A more sovereign Germany closer to Russia and China may be the straw that breaks the US hegemon’s back
Last week we traced the necessary historical and geopolitical steps to understand Why Russia is driving the West crazy.
And then, last Friday, right before the start of the Year of the Metal Ox, came the bombshell, delivered with customary aplomb by Russian Foreign Minister Sergey Lavrov.
In an interview with popular talk show host Vladimir Solovyov – with the full transcript published by the Russian Ministry of Foreign Affairs – Lavrov said Moscow “must be ready” for a possible “break with the European Union.”
The ominous break would be a direct result of new EU sanctions, particularly those “that create risks for our economy, including in the most sensitive areas.” And then, the Sun Tzu-style clincher: “If you want peace, prepare for war.”
Kremlin spokesperson Dmitri Peskov, afterwards, made sure to explain that Lavrov was taken out of context: the media, predictably, had seized on a “sensational” headline.
So Lavrov’s full, nuanced answer to a question about rocky EU-Russia relations must be carefully examined:
“We believe we would be ready for this. We are neighbors. Speaking collectively, they are our largest trade and investment partner. Many EU companies operate here; there are hundreds or even thousands of joint ventures. When a business benefits both sides, we will continue. I am sure that we have become fully self-sufficient in the defense sphere. We must also attain the same position in the economy to be able to act accordingly if we see again (we have seen this more than once) that sanctions are imposed in a sphere where they can create risks for our economy, including in the most sensitive areas such as the supply of component parts. We don’t want to be isolated from the world, but we must be prepared for this. If you want peace, prepare for war.”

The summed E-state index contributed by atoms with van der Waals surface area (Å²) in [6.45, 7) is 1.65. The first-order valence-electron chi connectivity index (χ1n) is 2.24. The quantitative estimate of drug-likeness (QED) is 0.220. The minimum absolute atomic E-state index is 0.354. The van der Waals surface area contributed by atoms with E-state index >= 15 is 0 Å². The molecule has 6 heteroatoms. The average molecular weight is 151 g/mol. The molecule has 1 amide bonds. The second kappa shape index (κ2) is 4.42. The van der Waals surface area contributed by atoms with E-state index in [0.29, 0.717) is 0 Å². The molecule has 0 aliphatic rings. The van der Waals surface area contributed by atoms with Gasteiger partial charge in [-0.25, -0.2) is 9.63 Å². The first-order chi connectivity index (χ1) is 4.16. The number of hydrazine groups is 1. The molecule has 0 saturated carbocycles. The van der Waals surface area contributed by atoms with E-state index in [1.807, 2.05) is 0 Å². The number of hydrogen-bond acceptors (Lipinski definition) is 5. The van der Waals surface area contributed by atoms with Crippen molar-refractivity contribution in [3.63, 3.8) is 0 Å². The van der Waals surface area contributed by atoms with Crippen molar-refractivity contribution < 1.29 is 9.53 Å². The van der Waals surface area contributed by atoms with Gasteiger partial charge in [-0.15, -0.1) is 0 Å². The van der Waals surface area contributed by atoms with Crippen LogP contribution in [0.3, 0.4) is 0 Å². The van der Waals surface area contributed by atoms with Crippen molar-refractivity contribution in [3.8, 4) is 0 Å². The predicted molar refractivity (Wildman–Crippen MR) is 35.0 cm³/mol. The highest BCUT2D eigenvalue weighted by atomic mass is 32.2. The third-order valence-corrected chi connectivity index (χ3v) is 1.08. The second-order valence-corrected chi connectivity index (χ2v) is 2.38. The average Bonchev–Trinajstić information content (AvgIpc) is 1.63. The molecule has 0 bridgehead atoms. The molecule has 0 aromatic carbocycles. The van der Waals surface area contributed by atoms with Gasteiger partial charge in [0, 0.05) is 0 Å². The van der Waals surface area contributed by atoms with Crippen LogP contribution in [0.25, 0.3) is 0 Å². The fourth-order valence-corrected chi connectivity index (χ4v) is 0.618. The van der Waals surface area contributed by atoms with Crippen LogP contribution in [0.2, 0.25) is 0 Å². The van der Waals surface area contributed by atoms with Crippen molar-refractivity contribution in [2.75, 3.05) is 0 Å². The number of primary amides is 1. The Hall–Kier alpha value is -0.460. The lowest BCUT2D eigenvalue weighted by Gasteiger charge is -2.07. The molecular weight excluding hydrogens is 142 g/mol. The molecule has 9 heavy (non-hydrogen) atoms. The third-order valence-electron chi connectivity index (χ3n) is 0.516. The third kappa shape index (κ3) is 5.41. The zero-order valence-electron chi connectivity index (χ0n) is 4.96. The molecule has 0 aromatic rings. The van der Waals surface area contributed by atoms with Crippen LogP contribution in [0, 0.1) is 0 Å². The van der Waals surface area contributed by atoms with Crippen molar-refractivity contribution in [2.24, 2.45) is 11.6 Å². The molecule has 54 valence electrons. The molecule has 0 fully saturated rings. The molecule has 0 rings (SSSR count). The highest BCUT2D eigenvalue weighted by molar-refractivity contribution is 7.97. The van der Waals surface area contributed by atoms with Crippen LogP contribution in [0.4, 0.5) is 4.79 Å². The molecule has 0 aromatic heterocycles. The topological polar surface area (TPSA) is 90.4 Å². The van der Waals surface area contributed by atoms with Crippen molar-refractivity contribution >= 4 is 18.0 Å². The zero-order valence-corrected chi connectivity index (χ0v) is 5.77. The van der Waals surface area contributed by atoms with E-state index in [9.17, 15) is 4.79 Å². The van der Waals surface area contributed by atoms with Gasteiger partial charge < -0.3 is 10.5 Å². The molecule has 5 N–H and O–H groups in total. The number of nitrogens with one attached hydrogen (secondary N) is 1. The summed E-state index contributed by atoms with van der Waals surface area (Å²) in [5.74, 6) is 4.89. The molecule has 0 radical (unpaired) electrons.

It’s quite clear that Lavrov is not stating that Russia will unilaterally cut off relations with the EU. The ball is actually in the EU’s court: Moscow is stating that it will not exercise a first-strike option to break relations with the Brussels eurocracy. And that in itself would also be quite different from breaking relations with any of the 27 EU member-states.
The federal government strongly condemns Nawalny's treatment. Cartoon by markus-grolik